The falls are pretty intense and wide, and there’s a massive plunge pool at the bottom.
Fun fact: The falls drop into the River Foyers, which then flows into Loch Ness.
10. Cauldron Snout
Tallest single drop: 60 meters/197 feet
Where you’ll find it: the North Pennines, south of Alston and east of Penrith
This is a bit of a strange one. Cauldron Snout looks more like a river, because it falls gradually, rather than tumbling down a sheer fall like most waterfalls do.
From top to bottom, it measures in at 60 meters, but it’s actually much lengthier, clocking in at 180 meters (that’s 591 feet). So it’s not the tallest waterfall in England, but it is the longest. Cauldron Snout is sort of reminiscent of the Fairy Pools in Skye (but only sort of).
Anyway, the nearest car park is at Cow Green Reservoir. From here, you walk along the shores of the reservoir, then follow the waterfall to its top. The entire walk measures in at around 3.6 miles (5.9km).
The most impressive section of the falls is a wide part that tumbles over lots of rocks, forming a mini pool before then rolling further downstream.
Table of the Highest Waterfalls in the UK
|1||Eas a’ Chual Aluinn||200 meters / 656 feet||Northwest Scotland|
|2||Steall Waterfall||120 meters / 394 feet||Western Scotland|
|3||Falls of Glomach||113 meters / 371 feet||Western Scotland|
|4||Devil’s Appendix||93 meters / 305 feet||Northern Wales|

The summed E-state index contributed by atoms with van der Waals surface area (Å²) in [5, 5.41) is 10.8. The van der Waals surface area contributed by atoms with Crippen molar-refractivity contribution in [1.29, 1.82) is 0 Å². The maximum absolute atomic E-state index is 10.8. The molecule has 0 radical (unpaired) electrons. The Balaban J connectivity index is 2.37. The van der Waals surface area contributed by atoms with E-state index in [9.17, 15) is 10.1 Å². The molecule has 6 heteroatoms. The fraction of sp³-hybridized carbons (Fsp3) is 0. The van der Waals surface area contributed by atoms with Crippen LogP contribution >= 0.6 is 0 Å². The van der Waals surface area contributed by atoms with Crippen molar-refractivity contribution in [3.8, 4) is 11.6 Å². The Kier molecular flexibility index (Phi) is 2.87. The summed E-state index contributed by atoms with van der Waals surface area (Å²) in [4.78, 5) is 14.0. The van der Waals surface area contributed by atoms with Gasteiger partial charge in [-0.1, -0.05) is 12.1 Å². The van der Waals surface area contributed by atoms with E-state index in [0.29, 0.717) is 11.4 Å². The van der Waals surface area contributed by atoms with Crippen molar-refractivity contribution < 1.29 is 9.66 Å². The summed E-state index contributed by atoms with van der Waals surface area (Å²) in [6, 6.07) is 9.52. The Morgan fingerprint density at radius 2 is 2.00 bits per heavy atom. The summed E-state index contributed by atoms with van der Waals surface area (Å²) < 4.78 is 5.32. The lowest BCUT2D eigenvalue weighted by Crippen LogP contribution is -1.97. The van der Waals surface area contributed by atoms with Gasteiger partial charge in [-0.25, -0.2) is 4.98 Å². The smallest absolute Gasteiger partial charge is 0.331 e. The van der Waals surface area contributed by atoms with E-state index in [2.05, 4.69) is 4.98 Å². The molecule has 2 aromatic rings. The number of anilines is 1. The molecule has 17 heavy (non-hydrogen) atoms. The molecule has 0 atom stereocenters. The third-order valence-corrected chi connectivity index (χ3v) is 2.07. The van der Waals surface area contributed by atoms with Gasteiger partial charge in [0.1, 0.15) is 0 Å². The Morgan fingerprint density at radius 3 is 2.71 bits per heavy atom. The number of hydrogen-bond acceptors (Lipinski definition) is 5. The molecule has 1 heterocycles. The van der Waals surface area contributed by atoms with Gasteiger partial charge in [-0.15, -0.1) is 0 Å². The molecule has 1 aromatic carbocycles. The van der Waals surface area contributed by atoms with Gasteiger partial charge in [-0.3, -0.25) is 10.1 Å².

|5||Pistyll y Llyn||91 meters / 299 feet||Central Wales|
|6||Cautley Spout||76 meters / 249 feet||Northern England|
|7||Pistyll Rhaeadr||73 meters / 240 feet||Northern Wales|
|8||Canonteign Falls||70 meters / 230 feet||Southwest England|
|9||Falls of Foyers||62 meters / 203 feet||Northern Scotland|
|10||Cauldron Snout||60 meters / 197 feet||Northern England|
Final Words and Further Reading
There you are — the 10 highest waterfalls in the United Kingdom (well, if you measure them the same way I decided to). Thanks for reading!
If you’re interested in geeky factoid articles like this one, you might also like our guides on the highest mountains in the UK, the longest rivers in the UK, and the biggest forests in the UK. Or if you want to know more about outdoor adventures in the UK, have a look at our guides to the Hadrian’s Wall Walk, and the best hikes in Scotland.
Whatever you want to know about the UK’s outdoor adventures, we’ve covered it. See you next time!